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Bigfoot: To Kill Or To Film

- C H A P T E R   S E V E N -

On The Cryptograpevine: Nessie Meets Bigfoot


"Then itís agreed... Iíll believe in you if you believe in me..."

The Nessie-Bigfoot dialogue which follows was prompted by the above cartoon, originally published in Dan Perez's Bigfoot Times, August 31, 1981. This piece was first published in Bigfoot Times on January 7, 1985. The message is equally applicable today as it was then.

Nessie: Then it's agreed... I'll believe in you if you believe in me.

Bigfoot: Our mutual recognition is no problem, Nessie.

Nessie: And what is the problem, Biggie?

Bigfoot: The problem is our recognition by humans. A 1978 Gallup Poll found that only 13% of the American public believe in you and me, far less than the belief in Extra Sensory Perception (51%), precognition (37%), or astrology (29%).

Nessie: And why should we care about their beliefs, Biggie?

Bigfoot: Because our very lives depend on that, Nessie. While you've been cruising the murky waters of the Loch, a momentous thing has happened on the ground. Some of our most ardent fans have set up the International Society of Cryptozoology to prove that you and I are real.

Nessie: And how can anyone doubt that? Thousands of eyewitnesses would testify to our existence.

Bigfoot: Ah, Nessie, you don't understand the ways of civilization. Recognition by a crowd of fishermen doesn't make you a bit real. To be real for civilization you have to be recognized by science, that is to say by the majority of scientists around the world.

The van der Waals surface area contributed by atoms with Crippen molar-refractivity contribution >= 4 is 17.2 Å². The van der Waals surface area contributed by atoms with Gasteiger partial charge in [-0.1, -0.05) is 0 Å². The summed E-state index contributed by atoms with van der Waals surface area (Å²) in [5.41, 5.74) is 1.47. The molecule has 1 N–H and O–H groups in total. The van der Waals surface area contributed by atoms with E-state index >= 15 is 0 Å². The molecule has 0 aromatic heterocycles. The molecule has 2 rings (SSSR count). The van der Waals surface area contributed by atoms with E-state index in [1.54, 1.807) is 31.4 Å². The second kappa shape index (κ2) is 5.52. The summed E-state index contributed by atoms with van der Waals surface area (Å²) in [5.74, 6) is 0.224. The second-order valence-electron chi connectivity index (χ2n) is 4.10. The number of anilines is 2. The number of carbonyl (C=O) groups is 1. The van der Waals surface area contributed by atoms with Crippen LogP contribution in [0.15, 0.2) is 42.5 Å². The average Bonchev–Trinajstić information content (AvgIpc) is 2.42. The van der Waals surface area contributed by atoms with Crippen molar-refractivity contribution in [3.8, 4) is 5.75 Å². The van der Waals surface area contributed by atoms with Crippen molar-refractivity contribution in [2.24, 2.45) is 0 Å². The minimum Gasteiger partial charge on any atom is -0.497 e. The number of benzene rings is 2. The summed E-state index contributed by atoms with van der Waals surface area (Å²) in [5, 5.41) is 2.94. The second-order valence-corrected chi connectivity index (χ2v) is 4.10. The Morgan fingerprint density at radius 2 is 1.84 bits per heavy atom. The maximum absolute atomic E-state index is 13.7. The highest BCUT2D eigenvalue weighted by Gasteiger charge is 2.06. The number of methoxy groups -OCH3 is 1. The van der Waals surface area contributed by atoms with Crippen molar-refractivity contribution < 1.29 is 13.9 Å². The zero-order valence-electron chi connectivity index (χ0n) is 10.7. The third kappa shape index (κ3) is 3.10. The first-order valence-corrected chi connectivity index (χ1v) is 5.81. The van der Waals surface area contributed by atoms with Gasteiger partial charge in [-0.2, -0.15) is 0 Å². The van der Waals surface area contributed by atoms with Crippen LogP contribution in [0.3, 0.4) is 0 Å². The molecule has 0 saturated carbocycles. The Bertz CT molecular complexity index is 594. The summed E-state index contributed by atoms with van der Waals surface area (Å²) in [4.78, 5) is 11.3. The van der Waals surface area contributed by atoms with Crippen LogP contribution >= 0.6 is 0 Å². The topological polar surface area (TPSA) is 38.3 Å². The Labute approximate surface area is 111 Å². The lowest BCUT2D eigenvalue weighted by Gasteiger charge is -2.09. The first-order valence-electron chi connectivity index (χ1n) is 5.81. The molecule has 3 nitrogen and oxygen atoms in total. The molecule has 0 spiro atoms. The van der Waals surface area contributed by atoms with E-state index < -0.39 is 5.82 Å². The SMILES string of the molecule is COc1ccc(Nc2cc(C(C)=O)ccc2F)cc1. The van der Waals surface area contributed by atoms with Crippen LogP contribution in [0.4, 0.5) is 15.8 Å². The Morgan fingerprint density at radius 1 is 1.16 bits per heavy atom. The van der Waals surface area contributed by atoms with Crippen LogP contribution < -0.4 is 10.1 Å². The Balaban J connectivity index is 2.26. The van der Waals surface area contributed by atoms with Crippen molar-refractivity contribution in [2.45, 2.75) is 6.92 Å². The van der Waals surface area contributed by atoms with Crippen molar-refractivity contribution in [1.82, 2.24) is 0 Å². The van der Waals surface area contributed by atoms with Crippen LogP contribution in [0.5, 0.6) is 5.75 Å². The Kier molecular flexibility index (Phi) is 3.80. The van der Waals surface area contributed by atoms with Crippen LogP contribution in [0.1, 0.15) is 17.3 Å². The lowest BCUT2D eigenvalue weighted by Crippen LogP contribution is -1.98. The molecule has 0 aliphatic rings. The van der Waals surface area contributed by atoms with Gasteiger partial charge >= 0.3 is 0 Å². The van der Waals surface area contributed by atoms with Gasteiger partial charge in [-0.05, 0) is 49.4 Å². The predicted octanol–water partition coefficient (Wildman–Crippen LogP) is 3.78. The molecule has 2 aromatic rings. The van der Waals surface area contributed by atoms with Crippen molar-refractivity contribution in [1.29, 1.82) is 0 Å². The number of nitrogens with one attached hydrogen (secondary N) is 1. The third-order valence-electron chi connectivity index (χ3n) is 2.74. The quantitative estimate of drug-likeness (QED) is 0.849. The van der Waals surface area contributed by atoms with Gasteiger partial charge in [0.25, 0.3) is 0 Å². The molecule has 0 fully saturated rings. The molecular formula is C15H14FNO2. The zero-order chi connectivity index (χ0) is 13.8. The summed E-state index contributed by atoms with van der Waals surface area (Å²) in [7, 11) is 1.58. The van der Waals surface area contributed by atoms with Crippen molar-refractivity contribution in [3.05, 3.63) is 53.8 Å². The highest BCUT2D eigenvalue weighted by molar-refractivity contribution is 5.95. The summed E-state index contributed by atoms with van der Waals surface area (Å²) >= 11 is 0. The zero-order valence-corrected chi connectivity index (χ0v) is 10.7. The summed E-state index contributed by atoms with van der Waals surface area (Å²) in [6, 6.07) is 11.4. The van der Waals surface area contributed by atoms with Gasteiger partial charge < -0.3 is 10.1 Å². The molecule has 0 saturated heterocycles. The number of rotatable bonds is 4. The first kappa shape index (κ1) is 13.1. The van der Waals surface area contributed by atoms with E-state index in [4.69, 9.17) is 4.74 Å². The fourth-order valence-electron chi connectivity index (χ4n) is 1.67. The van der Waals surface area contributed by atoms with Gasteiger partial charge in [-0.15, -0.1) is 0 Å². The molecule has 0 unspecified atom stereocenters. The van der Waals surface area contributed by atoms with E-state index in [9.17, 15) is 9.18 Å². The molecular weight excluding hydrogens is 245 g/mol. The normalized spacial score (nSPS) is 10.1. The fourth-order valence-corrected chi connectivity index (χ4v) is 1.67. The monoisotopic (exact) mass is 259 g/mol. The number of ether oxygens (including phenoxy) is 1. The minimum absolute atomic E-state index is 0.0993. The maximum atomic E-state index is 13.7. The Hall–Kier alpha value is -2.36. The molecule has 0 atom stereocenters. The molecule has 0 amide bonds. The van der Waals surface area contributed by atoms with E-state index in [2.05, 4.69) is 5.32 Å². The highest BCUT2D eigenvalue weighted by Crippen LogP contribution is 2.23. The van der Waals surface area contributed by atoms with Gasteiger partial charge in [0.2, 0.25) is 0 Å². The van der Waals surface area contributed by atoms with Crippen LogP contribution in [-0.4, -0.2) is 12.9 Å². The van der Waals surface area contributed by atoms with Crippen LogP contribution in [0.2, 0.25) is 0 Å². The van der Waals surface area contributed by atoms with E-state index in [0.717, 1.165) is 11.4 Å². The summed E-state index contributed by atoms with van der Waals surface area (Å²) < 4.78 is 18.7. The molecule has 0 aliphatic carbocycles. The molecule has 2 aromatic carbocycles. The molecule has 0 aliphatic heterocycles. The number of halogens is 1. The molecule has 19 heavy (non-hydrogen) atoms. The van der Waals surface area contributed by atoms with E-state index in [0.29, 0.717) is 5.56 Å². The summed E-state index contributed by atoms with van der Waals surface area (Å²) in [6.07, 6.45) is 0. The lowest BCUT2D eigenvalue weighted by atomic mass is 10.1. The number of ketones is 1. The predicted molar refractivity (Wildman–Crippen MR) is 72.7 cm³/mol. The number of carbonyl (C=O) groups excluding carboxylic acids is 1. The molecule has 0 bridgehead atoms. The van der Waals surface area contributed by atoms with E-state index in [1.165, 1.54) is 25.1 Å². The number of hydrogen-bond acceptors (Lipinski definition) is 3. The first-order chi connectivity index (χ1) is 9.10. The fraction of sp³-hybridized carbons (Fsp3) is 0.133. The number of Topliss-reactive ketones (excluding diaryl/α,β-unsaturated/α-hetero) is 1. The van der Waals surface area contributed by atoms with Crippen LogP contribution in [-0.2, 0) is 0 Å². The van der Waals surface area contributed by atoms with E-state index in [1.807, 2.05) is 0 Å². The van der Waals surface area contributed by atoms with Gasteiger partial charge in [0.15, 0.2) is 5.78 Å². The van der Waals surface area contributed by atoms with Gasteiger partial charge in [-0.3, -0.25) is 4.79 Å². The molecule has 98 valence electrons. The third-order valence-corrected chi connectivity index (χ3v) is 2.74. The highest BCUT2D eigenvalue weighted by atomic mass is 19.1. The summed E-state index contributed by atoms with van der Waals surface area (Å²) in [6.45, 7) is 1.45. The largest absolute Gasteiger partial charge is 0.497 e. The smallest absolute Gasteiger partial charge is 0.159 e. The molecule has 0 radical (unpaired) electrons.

Nessie: And what is our standing with scientists, Biggie?

Bigfoot: That's a good question, Nessie. Even though we are on a par as two superstars of cryptozoology, the attitudes of scientists towards you and towards me are quite different. A recent poll of 300 scientists showed that acceptance of Bigfoot is far lower than the acceptance of Nessie, 10.6% and 31% respectively.

Nessie: Oh Biggie, I'm thrice more believable than you are! That's great. How do you account for that?

Bigfoot: One reason may be big differences showed up in the scientists' ideas about the impact the discovery of you and me would have on science. Over 50 percent of the anthropologists thought discovery of me would have a severe impact. But only 3 percent of the anthropologists felt that discovery of you would have a severe impact.

Nessie: Are you saying you're more important to science? How can you prove that?

Bigfoot: According to one enlightened opinion, being a primate and a hominoid, possibly even a hominid, I would be a close genetic relative of man, perhaps too close for comfort, and the legal and moral implications involved could be substantial. You, on the other hand, do not threaten man's elevated status in the animal kingdom.

Nessie: So on some points I am ahead, on others you are. No reason for us to quarrel.

Bigfoot: Not really, Nessie. But still you are more secure or, let's say, less vulnerable than I am. Recently the Vermont (U.S.A.) House of Representatives passed protective legislation, saying your kind "should be protected from any willful act resulting in death, injury or harassment." Congratulations, Nessie! I wish I could live to see my folks enjoy such legislation.